I do have one complaint with Time Machine. Before launch, Apple touted Time Machine’s ability to work wirelessly with USB hard drives plugged into the Apple’s Airport Extreme network router. I was bummed to find the feature absent from the shipping version of Leopard. Granted, wireless access wouldn’t be the fastest way to do the initial backup, but it might be acceptable for those hourly and incremental backups that begin once the first backup completes.
Two more new features, Cover Flow and Quick Look, combine to make short work of browsing files. Familiar to iTunes and iPhone users, Cover Flow presents items in a continuous, flowing lineup that moves left and right at the press of the arrow cursor keys. Scaled-down miniatures of items are highly legible as they breeze by. A press of the spacebar invokes Quick Look, which zooms in for a preview of the item without having to launch the associated application. That means Adobe Acrobat PDFs, iPhoto pictures, QuickTime movies and Microsoft Office documents can all be previewed with Quick Look without actually running any of those programs.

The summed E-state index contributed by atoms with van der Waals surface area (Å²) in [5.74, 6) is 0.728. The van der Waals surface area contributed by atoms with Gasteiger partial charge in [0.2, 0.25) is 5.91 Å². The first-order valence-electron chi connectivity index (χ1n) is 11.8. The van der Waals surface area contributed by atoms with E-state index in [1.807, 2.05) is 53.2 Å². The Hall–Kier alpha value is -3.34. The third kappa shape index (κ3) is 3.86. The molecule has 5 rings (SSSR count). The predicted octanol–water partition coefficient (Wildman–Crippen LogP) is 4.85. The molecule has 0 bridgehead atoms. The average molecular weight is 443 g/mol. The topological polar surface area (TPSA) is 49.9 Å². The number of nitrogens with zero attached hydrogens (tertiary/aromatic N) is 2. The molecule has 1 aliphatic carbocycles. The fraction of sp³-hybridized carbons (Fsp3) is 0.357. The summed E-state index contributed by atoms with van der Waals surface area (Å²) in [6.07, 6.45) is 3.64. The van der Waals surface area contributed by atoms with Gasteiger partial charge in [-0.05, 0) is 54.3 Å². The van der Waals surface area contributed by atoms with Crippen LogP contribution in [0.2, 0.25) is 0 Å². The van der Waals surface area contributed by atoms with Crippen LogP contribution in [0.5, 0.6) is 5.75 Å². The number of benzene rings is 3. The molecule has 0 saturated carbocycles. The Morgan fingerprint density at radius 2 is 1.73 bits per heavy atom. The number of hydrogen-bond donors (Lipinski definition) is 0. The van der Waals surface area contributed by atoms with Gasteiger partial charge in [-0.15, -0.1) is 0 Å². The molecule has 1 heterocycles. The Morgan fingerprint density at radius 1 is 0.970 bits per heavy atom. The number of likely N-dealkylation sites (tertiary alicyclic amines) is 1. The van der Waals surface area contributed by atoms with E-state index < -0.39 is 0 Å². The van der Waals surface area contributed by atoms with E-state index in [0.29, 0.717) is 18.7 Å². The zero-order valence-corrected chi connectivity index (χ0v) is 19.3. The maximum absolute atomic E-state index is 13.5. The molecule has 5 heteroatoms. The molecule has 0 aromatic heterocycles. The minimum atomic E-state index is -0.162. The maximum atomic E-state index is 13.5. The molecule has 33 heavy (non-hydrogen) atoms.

Previously, users who wanted to run Microsoft Windows on Intel-based Macs could download Apple’s beta Boot Camp utility. The final version is now bundled with Leopard. It allows the hard disk to be partitioned to accommodate Windows, which can be launched at startup, but cannot run at the same time as the Mac. For that sort of OS-juggling magic there’s either SWSoft’s Parallel’s or VMware’s Fusion, both of which allow the Mac and Windows to run at the same time.